Cayman’s Mothersill falls short in semis

Cayman has nothing to be ashamed of in the sport of track and field.

Cydonie

Cydonie ran well for Cayman in Berlin. PHOTO: FILE

In spite of geographical size and other limitations this country continues to produce great athletes.

One of those athletes is Cydonie Mothersill. The veteran sprinter is no stranger to the sport having logged over a decade of experience.

Mothersill recently proved Cayman’s strength in the sport by making it to the semi-finals of the women’s 200m at the 12th International Amateur Athletic Federation’s World Championship.

One of the biggest athletics meets in the world saw a plethora of athletes and countries descend upon Berlin, Germany over the last two weeks.

Mothersill would fall just short of getting her shot at a medal. She finished fourth in the second semi-final heat Thursday afternoon.

Arguably Cayman’s most recognized track athlete posted a time of 22.80s with a reaction time of .202s out of lane four.

Her mark was just milliseconds behind frontrunners Allyson Felix of the US (22.44s), Anneisha McLaughlin of Jamaica (22.55s) and Laverne Jones-Ferrette of the Virgin Islands (22.74s).

Felix and McLaughlin both qualified for the finals (which took place on Friday) with the Jamaican setting a personal best.

The duo was joined in the final by Eleni Artymata of Cyprus (22.64s), Emily Freeman of Great Britain (22.64s), Simone Facey of Jamaica (22.58s), Muna Lee of the US (who won her heat with a time of 22.30s), Veronica Campbell-Brown of Jamaica and Debbie Ferguson-Brown of the Bahamas (who won her heat with the fastest run of the day at 22.24s).

Mothersill’s performance comes a year after she reached the 200m finals at the Olympics in Beijing.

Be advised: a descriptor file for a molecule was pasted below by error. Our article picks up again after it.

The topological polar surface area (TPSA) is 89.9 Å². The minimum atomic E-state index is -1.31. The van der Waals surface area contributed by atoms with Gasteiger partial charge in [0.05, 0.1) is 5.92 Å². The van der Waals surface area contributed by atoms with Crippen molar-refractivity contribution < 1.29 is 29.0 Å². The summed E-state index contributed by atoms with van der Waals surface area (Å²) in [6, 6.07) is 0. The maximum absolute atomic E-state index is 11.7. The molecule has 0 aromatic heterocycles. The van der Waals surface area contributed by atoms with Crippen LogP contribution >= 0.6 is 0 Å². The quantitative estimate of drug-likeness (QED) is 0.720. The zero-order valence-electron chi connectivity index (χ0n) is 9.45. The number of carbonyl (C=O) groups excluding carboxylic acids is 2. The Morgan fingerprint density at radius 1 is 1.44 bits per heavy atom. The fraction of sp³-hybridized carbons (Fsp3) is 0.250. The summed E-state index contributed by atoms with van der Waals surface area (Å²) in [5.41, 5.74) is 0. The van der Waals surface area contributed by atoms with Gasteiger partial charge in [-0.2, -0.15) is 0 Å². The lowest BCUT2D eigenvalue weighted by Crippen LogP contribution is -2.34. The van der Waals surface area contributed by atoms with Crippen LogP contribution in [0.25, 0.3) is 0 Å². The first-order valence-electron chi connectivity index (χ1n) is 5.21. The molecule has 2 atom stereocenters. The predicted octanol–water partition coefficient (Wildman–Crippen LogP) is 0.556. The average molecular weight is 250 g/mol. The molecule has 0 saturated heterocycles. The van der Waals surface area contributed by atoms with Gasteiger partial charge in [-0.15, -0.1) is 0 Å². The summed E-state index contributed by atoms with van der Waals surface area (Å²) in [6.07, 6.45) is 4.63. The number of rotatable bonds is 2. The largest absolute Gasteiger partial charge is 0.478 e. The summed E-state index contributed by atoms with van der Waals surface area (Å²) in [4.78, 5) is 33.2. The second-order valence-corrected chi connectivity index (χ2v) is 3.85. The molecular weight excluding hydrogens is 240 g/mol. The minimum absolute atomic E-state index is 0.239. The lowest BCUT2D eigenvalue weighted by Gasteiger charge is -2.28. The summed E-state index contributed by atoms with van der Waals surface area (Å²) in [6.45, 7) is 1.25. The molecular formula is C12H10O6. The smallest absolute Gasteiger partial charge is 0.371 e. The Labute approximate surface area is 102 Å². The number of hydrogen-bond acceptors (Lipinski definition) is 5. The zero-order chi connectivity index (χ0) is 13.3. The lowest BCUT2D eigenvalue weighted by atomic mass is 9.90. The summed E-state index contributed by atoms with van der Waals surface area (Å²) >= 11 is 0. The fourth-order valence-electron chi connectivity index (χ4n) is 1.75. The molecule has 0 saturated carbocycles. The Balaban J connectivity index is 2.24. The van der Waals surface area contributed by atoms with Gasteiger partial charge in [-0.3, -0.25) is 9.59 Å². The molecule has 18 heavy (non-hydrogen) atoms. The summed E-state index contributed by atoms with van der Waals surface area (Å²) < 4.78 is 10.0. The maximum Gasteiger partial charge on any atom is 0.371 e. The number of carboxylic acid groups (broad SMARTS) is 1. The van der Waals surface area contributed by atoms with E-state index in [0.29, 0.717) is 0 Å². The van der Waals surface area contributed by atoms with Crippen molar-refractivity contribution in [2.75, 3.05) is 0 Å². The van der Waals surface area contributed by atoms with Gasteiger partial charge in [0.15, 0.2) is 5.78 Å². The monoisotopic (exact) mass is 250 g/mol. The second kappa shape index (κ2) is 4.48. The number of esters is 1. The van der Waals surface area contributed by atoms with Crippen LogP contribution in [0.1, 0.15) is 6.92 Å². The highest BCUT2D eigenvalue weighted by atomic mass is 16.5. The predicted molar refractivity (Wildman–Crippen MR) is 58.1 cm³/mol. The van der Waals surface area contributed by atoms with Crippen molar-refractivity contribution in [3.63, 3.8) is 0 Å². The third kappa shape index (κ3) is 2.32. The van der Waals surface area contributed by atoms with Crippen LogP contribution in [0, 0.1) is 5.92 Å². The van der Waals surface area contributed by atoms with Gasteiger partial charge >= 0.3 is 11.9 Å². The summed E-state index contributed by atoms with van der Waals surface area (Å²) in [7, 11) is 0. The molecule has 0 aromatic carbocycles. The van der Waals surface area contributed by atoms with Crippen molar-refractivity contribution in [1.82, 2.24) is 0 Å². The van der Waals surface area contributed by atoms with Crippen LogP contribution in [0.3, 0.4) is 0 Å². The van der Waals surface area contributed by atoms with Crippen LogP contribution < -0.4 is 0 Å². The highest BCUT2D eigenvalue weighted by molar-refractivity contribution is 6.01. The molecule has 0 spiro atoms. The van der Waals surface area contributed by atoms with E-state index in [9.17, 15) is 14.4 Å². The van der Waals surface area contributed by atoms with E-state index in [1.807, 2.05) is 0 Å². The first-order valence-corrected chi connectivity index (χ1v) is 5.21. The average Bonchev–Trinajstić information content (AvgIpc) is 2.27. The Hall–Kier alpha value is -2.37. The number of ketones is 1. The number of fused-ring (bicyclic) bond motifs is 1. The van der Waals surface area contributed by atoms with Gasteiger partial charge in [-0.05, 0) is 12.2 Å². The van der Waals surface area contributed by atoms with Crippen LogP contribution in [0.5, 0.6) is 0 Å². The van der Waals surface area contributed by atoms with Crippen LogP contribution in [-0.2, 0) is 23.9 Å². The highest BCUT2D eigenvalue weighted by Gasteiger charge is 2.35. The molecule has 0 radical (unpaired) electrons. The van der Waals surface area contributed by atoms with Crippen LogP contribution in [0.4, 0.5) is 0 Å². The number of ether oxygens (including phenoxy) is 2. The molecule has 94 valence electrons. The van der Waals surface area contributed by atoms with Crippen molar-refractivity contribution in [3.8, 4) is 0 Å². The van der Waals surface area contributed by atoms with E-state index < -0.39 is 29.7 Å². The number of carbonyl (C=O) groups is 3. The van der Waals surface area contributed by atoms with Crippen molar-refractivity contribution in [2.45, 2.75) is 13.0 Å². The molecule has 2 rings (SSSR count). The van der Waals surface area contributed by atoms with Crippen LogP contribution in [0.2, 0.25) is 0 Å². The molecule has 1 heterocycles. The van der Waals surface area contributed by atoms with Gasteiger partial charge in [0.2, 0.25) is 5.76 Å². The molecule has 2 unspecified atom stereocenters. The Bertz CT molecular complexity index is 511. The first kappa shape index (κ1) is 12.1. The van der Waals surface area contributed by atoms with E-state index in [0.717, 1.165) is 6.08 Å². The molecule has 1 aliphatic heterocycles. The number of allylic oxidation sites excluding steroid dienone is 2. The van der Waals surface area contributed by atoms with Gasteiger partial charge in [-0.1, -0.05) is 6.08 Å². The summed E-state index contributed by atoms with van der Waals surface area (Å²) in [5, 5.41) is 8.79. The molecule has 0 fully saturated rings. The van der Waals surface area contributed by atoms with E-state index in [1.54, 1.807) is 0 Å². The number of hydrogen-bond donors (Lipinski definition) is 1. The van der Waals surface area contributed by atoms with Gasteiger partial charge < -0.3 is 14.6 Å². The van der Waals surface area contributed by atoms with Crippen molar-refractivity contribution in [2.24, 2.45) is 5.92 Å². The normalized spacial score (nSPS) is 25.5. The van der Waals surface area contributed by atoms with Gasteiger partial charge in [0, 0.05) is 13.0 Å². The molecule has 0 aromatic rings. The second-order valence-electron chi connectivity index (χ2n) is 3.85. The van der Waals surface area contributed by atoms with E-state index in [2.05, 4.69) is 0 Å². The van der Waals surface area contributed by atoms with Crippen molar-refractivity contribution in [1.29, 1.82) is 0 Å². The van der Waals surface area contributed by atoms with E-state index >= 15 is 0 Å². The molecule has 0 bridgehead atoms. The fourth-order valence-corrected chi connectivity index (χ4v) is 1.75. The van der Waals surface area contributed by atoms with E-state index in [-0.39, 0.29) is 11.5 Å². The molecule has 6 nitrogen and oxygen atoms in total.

Remarkably her performance this year and last came after injury woes.

Like the Olympics, Mothersill was not the only Caymanian to be on a big stage. Young track star Kemar Hyman was in the men’s 100m.

Hyman went out in the first round coming fourth in a heat won by eventual silver medallist Tyson Gay.

Hyman’s time was 10.59 seconds, significantly slower than the 10.26 he ran to qualify for the trip.

The 19 year old has publicly said that he will use the experience of the trip to aid his preparations for the Commonwealth Games and Caribbean Athletic Championships next year.

The local athletic association is pleased with both performances. In addition national coach Kenrick Williams thought Hyman’s performance is a great sign of the sport’s future in Cayman and abroad.

Mothersill’s performance came on a busy day with a plethora of events wrapping up.

Most of those events saw dominant performances from the Jamaican track team.

Leading the way was superstar sprinter and world’s fastest man Usain Bolt. The Jamaican sensation would add another world record to his resume.

Bolt easily won the men’s 200m final, posting a new world record time of 19.19s. In a distant second was Alonso Edward of Panama (19.81s) with Wallace Spearmon of the US (19.85s) placing third.

For the women Melanie Walker turned in a brilliant time to win the 400m women’s hurdles. Her mark of 52.42s was way ahead of Lashinda Demus of the US (52.96s) and third place finisher Josanne Lucas of Trinidad and Tobago (53.20s).

The only event Jamaica struggled in on Thursday was the 100m hurdles. Maurice Wignall (at 13.31s) placed fifth while Dwight Thomas (at 13.56s) was second to last.

Ryan Braithwaite of Barbados (at 13.14s) won the event with Americans Terrence Trammell (at 13.15s) and David Payne (who also ran 13.15s).

The last batch of events at the meet took place yesterday afternoon. The women’s long jump, men’s 800m and the 4x400m relays (both men and women) were among the waning competitions in Berlin.

At this point it is not clear what Mothersill’s next move is. However Hyman is expected to return back to Cayman within the next two weeks to rehabilitate his leg among other things. From there he is expected to resume training, most likely with his college coach.

For a full slate of results from the Berlin meet persons can log on to berlin.iaaf.org/results/index.html.

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